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About Those Wren Rump Spots

Thursday, February 26, 2009

In my last post, I drew attention to the white spangles on the lower back feathers of a Carolina wren, and said I had a Science Chimp theory about them. Any time I see ornamentation on a bird that is hidden from sight when the bird is doing its normal daily routine, I wonder what's going on there. Is there a function to those spangles, one that isn't immediately apparent?

During the ice storm of 2009, the sun broke through only intermittently. This photo was taken on a sub-freezing day, when a wren who had come for some Zick Dough suddenly realized how glorious it felt to have sun on his (or her) back. The bird keeled over in a classic sunning pose, its rump feathers lifted and ruffled, as if trying to soak up maximum rays.

Its mate seems to wonder what's come over it. Honey? You OK?

The wren held this pose for almost a minute, giving me a chance to zoom in on that lovely rump.

The lower back feathers need to be raised and fluffed to reveal the white spangles lying just beneath the brown outer feathers. It really is a lovely effect, but one we all too seldom see. I have seen it, though, on my own porch. At night.

If you saw this on your porch by the light of a flashlight, and you weren't reading a post about Carolina wren rump spangles, would you know what it was?


Neither did the person who sent the picture to my friend Sharon from Maine. Sharon is always getting asked questions about birds. She always knows the answer but likes to check in with the Science Chimp just for fun.

These are roosting Carolina wrens. Awwww. They almost always roost together; they stay as a mated pair year round, and are almost never out of earshot of each other.

My S.C. theory on the rump spangles is that they are meant for camouflage. I'm not sure what they make these sleeping wrens look like, but they don't look much like birds, do they? When I've seen wrens sleeping in the bucket up under my front porch eave, or tucked into a corner in the garage, my first thought is that I'm looking at some kind of small furry mammal. Pretty much the last thing they look like is a defenseless, sleeping bird.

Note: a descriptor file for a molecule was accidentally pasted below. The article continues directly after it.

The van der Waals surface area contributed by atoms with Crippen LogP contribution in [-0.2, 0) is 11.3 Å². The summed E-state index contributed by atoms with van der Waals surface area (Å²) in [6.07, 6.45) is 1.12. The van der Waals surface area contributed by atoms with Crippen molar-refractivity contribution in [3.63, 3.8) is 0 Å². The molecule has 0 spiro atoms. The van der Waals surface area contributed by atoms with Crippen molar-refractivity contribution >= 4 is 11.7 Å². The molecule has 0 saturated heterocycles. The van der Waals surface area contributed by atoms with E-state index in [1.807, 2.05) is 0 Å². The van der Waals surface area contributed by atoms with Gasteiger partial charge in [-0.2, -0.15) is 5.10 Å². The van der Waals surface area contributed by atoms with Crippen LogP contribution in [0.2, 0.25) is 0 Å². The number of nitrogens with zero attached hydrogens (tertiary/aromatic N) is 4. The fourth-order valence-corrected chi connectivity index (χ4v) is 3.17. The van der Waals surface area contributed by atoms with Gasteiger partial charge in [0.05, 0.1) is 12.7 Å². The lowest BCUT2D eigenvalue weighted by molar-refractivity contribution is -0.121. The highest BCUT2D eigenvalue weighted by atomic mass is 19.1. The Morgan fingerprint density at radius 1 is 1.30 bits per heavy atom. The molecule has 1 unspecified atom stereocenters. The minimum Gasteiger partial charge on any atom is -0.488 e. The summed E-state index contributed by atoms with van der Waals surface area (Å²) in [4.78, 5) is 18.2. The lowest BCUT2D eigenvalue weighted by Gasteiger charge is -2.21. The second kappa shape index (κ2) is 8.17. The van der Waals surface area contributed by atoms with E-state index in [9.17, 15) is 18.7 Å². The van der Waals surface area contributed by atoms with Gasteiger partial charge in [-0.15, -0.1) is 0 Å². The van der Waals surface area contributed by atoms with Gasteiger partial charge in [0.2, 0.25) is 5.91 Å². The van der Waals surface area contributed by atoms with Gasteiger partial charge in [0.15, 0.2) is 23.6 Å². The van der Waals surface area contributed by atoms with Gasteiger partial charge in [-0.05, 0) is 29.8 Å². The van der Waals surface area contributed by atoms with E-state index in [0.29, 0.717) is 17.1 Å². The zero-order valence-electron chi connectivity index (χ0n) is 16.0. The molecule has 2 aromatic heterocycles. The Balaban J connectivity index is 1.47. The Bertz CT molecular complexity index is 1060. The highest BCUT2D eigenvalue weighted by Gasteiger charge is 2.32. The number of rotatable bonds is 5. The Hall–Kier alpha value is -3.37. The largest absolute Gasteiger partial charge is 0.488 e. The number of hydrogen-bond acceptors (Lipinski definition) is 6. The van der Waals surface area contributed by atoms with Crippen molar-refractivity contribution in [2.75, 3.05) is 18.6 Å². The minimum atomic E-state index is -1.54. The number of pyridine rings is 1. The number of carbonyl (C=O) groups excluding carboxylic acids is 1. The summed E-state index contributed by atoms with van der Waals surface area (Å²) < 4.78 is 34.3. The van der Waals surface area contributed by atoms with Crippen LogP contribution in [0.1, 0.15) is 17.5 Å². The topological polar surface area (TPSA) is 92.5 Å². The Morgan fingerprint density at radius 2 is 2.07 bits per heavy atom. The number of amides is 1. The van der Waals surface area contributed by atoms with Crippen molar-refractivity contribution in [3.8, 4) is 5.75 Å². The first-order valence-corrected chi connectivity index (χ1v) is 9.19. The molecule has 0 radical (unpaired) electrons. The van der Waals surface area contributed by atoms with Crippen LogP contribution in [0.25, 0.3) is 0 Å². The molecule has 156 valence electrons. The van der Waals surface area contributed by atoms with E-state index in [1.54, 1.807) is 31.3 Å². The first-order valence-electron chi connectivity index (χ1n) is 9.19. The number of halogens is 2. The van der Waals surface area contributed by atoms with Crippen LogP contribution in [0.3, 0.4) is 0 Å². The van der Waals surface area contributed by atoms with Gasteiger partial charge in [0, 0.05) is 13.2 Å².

It's not a fully-formed theory, obviously, and I'm open to alternate hypotheses. I just think it's cool to see a small bird utterly transform its shape and appearance while sleeping. And maybe someone out there will look up someday, see a spangly blackish blob up under the porch eave and smile, knowing what it is.

13 comments:

And in a natural, nonwhiteporchroofy world ... say in the crook of an oak branch, they would completely disappear.
I think you nailed it chimp.

Very hedgehoggy.

I've seen a lot of Carolina Wrens but never realized they routinely roosted together like that... awwww!
As far as the theory, how many other wren species have similar spangles, (or are Carolinas the most highly-evolved wrens ;-)?

I've had four wrens roost together that way, on our porch blinds in the summer...all in a row.

You certainly did get some awesome photos! Enjoyed reading about your theory. Makes sense to me!

I love your photos! Check out Wanda's blog! She has a great photo of 4 Carolina Wrens roosting on her porch blinds! wanda-momentsofmine.blogspot.com
See her Miscellaneous post dated Sunday, February 15, 2009. Great photos.

Julie, I had two Carolina Wrens roosting on my front porch for several months. I'm just plain sad that I've seen a female House Finch in that nest lately... But, happy the Wrens are still here.

I've never seen that "hedgehoggy" look! It's very cute.

I love your photographs!!! I want to gain permission to use some of them at a talk I have been asked to give at Daniel Stowe Botanical Gardens on "Inviting Birds to Your Garden". I have long been an avid backyard birder but have never been much of a photographer. Would you please contact me? So many of your pictures illustrate the points I want to make. I couldn't figure out any other way to contact you to ask permission. Thank you in advance.

Hey, littleorangeguy -- I thought the same thing! Hedgehogs with ribbons, or perhaps, bookmarks. I love how their tails look pasted down.

Another swell Science Chimp observation.

They definitely look like 'Spiny Normans'. Clever birds. I wonder, along with cyberthrush, if it is just the Carolinas? Hmmmm.

If you ever need to run things by a third person--one unencumbered by reality--try the Science Chump. I'm the gal for you.

Pine cone impersonation?

Very informative about the wrens.... We have a pair that have taken to our garage overnight(if we leave the door open for them to get in...) and I have wondered where they hide during the night.... I need to adjust what I think I am looking for!!

(I came here via Nina's blog and met Kevin Loughlin personally as he lives close by and was a helper for my oldest's field trip to Cape May to go raptor watching with her teacher Paula...then reading your posts about Guyana....oh, do I have some pennys to save to go on one of his trips....!!! It's on my "bucket list!" In the meantime, I'll join you on your blog... Thanks!!)

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